Apple announced a major update to its high-end MacBook Pro models in late 2021, with the new machines featuring a complete redesign, the M1 Pro and M1 Max chips, larger mini-LED displays with ProMotion, an HDMI port, and SD card slot, full-sized function keys, and other features.
The redesigned MacBook Pro comes in new 14-inch and 16-inch sizes. Despite being high-end models, the 14- and 16-inch models differ in design, features, and capabilities, so should you buy the smaller MacBook Pro, which starts at $1,999, or the larger MacBook Pro, which costs at least $500 more? Our guide will assist you in determining which of these two high-end MacBook Pro models is best for you.
Comparing the 14-inch and 16-inch MacBook Pro
The display technology, chip configurations, and connectivity options are almost identical between the 14-inch and 16-inch MacBook Pro models. Apple lists the following similarities between the two machines:
- Mini-LED Liquid Retina XDR display with up to 1,000 nits of sustained brightness and 1,600 nits of peak brightness, P3 wide color, True Tone, and ProMotion
- Options for the M1 Pro or M1 Max chip with up to 10-core CPU and 32-core GPU
- Unified memory of up to 64GB
- Storage capacity of up to 8TB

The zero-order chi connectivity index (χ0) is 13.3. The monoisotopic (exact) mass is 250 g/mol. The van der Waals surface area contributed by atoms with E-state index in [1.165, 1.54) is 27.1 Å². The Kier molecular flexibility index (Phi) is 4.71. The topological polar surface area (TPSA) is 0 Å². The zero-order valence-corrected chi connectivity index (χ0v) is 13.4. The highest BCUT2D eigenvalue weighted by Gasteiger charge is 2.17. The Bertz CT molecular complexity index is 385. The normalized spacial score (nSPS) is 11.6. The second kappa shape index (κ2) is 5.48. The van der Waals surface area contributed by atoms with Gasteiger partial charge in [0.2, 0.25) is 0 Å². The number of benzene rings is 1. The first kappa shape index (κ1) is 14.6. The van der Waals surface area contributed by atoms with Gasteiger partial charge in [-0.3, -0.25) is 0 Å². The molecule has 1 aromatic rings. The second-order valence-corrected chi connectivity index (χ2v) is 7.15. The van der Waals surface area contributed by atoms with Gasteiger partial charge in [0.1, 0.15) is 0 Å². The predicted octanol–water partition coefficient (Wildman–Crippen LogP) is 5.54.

- FaceTime 1080p HD camera with Touch ID
- Six-speaker high-fidelity audio system with force-cancelling woofers, wide stereo sound, and spatial audio support
- Studio-quality three-mic array with directional beamforming and a high signal-to-noise ratio.
- Three Thunderbolt 4 ports, one HDMI port, and one SDXC card slot
- 3.5mm headphone jack with high-impedance headphones support Bluetooth 5.0 and 802.11ax Wi-Fi
- Silver and Space Gray colors are available.
- Apple’s breakdown shows that the two MacBooks share the majority of their important features, but there are some notable differences between the 14-inch MacBook Pro and 16-inch MacBook Pro, including display size, High Power Mode, thickness, weight, battery size, and power adapter.
MacBook Pro 14-Inch
- 14.2-inch display
- Configurations begin with the M1 Pro, which has an 8-core CPU and a 14-core GPU.
- 0.61 inch in thickness (1.55 cm)
- 3.5 pounds in weight (1.6 kg)
- 70-watt-hour lithium-polymer battery integrated
- When watching video, the battery lasts 17 hours.
- Charge quickly using MagSafe 3 or Thunderbolt 4.
- 67W USB-C Power Adapter (for use with the M1 Pro’s 8-core CPU)
- 96W USB-C Power Adapter (for M1 Pro with 10-core CPU or M1 Max, or M1 Pro with 8-core CPU)
- Prices begin at $1,999.
MacBook Pro 16.2-inch
- The M1 Pro comes standard with a 10-core CPU and a 16-core GPU.
- High Power Mode improves M1 Max performance.
- 0.66 inch in thickness (1.68 cm)
- 4.7 pounds in weight (2.1 kg)
- 100-watt-hour lithium-polymer battery integrated
- 21 hours of video playback battery life Fast charging via MagSafe 3 only 140W USB-C Power Adapter
- Prices begin at $2,499
The most noticeable distinction between the two MacBook Pro models is the display size. The precise display sizes are 14.2 and 16.2 inches.
The 16.2-inch display will be a better replacement for a desktop machine because it will provide much more screen space for arranging multiple windows and using professional applications that benefit from the extra display area. The 14.2-inch display is still larger than previous 13.3-inch MacBook Air and MacBook Pro models, and it will likely be the best overall balance of needs for most users.